Chaya cooking trial
Some tropical crops, such as cassava, contain cyanogenic glycosides, toxic substances that release hydrocyanic acid (HCN; also referred to as cyanide or prussic acid) when cells are crushed. Consuming these plants without cooking them can cause cyanide poisoning, with varying effects depending on cyanide levels and how long a person or animal has been eating that plant. Chaya (Cnidoscolus aconitifolius) leaves also contain cyanogenic glycosides, which is why we recommend cooking them (to boil off the HCN) before eating. To determine if a plant is safe to consume, a simple cyanide screening test using Cyantesmo paper is very helpful.
Cyantesmo paper can be cut into short strips, placed in a sealed bag or container along with plant material being tested, and used to detect the presence of HCN. If the paper turns blue, HCN is present. It does not indicate parts per million; however, smaller concentrations of HCN will result in a lighter shade of blue than higher concentrations. See EDN 130 for more information on how to use Cyantesmo paper.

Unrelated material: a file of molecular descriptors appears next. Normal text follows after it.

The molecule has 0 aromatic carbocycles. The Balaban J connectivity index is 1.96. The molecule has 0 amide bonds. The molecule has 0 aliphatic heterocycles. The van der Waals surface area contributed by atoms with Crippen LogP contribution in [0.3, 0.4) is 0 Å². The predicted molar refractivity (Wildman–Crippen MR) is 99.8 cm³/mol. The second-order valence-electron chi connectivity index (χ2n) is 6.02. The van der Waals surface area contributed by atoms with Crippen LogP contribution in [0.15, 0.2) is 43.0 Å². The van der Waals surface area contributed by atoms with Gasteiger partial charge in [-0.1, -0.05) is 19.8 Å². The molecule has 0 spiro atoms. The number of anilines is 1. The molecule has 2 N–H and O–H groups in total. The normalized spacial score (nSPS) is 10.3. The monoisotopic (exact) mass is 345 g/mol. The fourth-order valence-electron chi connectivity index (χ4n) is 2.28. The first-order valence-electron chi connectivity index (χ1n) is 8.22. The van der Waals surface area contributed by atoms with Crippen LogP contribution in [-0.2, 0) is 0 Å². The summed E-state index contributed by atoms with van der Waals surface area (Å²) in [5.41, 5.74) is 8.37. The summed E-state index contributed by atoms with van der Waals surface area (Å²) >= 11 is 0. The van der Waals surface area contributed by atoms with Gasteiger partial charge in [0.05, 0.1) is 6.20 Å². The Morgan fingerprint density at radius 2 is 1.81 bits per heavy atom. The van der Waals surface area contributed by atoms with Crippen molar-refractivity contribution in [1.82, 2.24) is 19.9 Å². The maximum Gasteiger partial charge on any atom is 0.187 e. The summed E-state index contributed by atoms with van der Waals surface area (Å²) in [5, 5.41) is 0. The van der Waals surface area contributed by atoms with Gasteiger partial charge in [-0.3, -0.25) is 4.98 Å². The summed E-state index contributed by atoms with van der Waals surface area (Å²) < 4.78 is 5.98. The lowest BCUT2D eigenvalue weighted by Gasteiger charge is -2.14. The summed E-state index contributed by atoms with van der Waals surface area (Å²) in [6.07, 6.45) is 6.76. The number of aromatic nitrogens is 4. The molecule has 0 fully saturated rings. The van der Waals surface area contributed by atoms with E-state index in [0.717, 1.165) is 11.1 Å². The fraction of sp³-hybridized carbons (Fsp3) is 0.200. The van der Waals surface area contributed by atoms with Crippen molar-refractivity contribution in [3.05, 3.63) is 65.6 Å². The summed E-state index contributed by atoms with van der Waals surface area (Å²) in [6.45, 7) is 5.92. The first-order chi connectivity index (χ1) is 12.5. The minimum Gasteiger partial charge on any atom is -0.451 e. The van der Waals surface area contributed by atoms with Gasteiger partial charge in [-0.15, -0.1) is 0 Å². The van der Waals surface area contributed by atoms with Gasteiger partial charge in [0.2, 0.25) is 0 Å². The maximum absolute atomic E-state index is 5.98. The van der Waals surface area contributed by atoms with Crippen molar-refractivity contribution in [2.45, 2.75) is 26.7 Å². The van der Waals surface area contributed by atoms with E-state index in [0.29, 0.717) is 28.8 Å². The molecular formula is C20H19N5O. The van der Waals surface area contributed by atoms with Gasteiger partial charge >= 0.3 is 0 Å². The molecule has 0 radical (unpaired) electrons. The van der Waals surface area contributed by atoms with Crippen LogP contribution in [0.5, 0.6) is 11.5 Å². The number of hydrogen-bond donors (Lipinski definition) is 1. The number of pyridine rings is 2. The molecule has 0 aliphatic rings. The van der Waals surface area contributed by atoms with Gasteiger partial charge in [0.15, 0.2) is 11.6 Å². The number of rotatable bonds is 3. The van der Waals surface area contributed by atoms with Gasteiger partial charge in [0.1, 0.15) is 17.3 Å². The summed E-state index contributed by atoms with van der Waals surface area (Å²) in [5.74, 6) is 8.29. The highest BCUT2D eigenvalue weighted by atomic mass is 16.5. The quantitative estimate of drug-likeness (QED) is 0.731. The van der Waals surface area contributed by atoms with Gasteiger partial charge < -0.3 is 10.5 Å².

In September of 2015 we found that it took between 15 and 20 minutes of boiling time to no longer detect HCN in chaya leaves. Since that time, we were asked if HCN is present in the petioles and green stems, as apparently these parts of the plant are consumed in parts of Asia.
To find out, we repeated the trial in February 2017. Sixty grams each, of fresh chaya leaves, leaf petioles and green stems, were chopped up and placed in quart-sized Ziploc® bags.
With raw, uncooked material, HCN was detected in leaves and petioles but not the green stems (see photos below). This was with readings taken 20 minutes after placing cyantesmo paper in the Ziploc® bags with the chaya plant tissue. No HCN was detected—for leaves, petioles, and stems—20 minutes after boiling. In a subsequent replication, however, HCN was detected the following day, after boiling leaves, petioles and stems. As in Sept 2015, it took between 15 and 20 minutes of boiling before HCN was no longer detected. Results suggest that leaves, petioles and green stems should all be boiled to remove HCN.